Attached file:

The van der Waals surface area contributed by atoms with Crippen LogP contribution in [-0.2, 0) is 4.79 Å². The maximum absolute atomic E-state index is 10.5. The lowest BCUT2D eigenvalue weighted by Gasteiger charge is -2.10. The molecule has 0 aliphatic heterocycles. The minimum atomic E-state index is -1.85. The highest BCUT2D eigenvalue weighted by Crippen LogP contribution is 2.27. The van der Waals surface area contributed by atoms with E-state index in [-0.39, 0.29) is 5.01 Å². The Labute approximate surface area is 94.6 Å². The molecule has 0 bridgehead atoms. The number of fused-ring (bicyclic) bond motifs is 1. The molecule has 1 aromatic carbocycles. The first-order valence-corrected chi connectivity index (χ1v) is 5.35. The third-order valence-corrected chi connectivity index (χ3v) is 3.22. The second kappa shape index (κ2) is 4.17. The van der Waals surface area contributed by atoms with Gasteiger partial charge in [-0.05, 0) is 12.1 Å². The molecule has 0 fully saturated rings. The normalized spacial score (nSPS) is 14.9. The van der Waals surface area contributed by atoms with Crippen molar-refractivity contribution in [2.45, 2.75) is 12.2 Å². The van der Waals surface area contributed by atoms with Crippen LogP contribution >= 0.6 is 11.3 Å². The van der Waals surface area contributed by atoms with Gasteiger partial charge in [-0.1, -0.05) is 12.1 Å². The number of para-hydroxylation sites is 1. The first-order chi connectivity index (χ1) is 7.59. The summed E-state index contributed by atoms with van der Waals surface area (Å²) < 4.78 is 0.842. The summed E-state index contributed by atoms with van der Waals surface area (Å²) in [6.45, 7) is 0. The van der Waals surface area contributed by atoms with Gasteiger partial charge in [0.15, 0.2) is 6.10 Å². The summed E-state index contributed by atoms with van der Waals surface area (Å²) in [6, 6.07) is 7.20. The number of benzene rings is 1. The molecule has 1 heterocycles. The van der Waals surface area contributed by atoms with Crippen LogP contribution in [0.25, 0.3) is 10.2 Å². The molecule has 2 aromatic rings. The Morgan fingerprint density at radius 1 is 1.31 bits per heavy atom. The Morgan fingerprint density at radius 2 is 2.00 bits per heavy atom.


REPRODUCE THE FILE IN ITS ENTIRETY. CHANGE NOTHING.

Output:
The van der Waals surface area contributed by atoms with Crippen LogP contribution in [-0.2, 0) is 4.79 Å². The maximum absolute atomic E-state index is 10.5. The lowest BCUT2D eigenvalue weighted by Gasteiger charge is -2.10. The molecule has 0 aliphatic heterocycles. The minimum atomic E-state index is -1.85. The highest BCUT2D eigenvalue weighted by Crippen LogP contribution is 2.27. The van der Waals surface area contributed by atoms with E-state index in [-0.39, 0.29) is 5.01 Å². The Labute approximate surface area is 94.6 Å². The molecule has 0 bridgehead atoms. The number of fused-ring (bicyclic) bond motifs is 1. The molecule has 1 aromatic carbocycles. The first-order valence-corrected chi connectivity index (χ1v) is 5.35. The third-order valence-corrected chi connectivity index (χ3v) is 3.22. The second kappa shape index (κ2) is 4.17. The van der Waals surface area contributed by atoms with Gasteiger partial charge in [-0.05, 0) is 12.1 Å². The molecule has 0 fully saturated rings. The normalized spacial score (nSPS) is 14.9. The van der Waals surface area contributed by atoms with Crippen molar-refractivity contribution in [2.45, 2.75) is 12.2 Å². The van der Waals surface area contributed by atoms with Crippen LogP contribution >= 0.6 is 11.3 Å². The van der Waals surface area contributed by atoms with Gasteiger partial charge in [-0.1, -0.05) is 12.1 Å². The number of para-hydroxylation sites is 1. The first-order chi connectivity index (χ1) is 7.59. The summed E-state index contributed by atoms with van der Waals surface area (Å²) < 4.78 is 0.842. The summed E-state index contributed by atoms with van der Waals surface area (Å²) in [6.45, 7) is 0. The van der Waals surface area contributed by atoms with Gasteiger partial charge in [0.15, 0.2) is 6.10 Å². The summed E-state index contributed by atoms with van der Waals surface area (Å²) in [6, 6.07) is 7.20. The number of benzene rings is 1. The molecule has 1 heterocycles. The van der Waals surface area contributed by atoms with Crippen LogP contribution in [0.25, 0.3) is 10.2 Å². The molecule has 2 aromatic rings. The Morgan fingerprint density at radius 1 is 1.31 bits per heavy atom. The Morgan fingerprint density at radius 2 is 2.00 bits per heavy atom.